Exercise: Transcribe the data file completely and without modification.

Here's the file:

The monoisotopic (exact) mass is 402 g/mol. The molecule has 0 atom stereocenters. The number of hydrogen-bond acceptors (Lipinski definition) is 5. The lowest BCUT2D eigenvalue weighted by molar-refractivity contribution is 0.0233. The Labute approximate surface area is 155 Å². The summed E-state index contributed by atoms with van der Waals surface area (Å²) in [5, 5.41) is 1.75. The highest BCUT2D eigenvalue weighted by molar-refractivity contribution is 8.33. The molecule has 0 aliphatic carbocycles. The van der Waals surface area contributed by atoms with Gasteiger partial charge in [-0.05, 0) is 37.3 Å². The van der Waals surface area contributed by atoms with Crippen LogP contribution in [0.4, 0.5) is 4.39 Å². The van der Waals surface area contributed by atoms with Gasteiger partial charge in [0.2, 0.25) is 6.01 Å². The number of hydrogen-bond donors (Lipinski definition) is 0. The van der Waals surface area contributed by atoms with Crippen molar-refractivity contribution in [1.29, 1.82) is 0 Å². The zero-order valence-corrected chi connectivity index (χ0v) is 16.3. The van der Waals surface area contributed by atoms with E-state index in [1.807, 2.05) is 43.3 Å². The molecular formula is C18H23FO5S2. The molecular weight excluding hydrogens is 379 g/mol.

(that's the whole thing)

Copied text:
The monoisotopic (exact) mass is 402 g/mol. The molecule has 0 atom stereocenters. The number of hydrogen-bond acceptors (Lipinski definition) is 5. The lowest BCUT2D eigenvalue weighted by molar-refractivity contribution is 0.0233. The Labute approximate surface area is 155 Å². The summed E-state index contributed by atoms with van der Waals surface area (Å²) in [5, 5.41) is 1.75. The highest BCUT2D eigenvalue weighted by molar-refractivity contribution is 8.33. The molecule has 0 aliphatic carbocycles. The van der Waals surface area contributed by atoms with Gasteiger partial charge in [-0.05, 0) is 37.3 Å². The van der Waals surface area contributed by atoms with Crippen LogP contribution in [0.4, 0.5) is 4.39 Å². The van der Waals surface area contributed by atoms with Gasteiger partial charge in [0.2, 0.25) is 6.01 Å². The number of hydrogen-bond donors (Lipinski definition) is 0. The van der Waals surface area contributed by atoms with Crippen molar-refractivity contribution in [1.29, 1.82) is 0 Å². The zero-order valence-corrected chi connectivity index (χ0v) is 16.3. The van der Waals surface area contributed by atoms with E-state index in [1.807, 2.05) is 43.3 Å². The molecular formula is C18H23FO5S2. The molecular weight excluding hydrogens is 379 g/mol.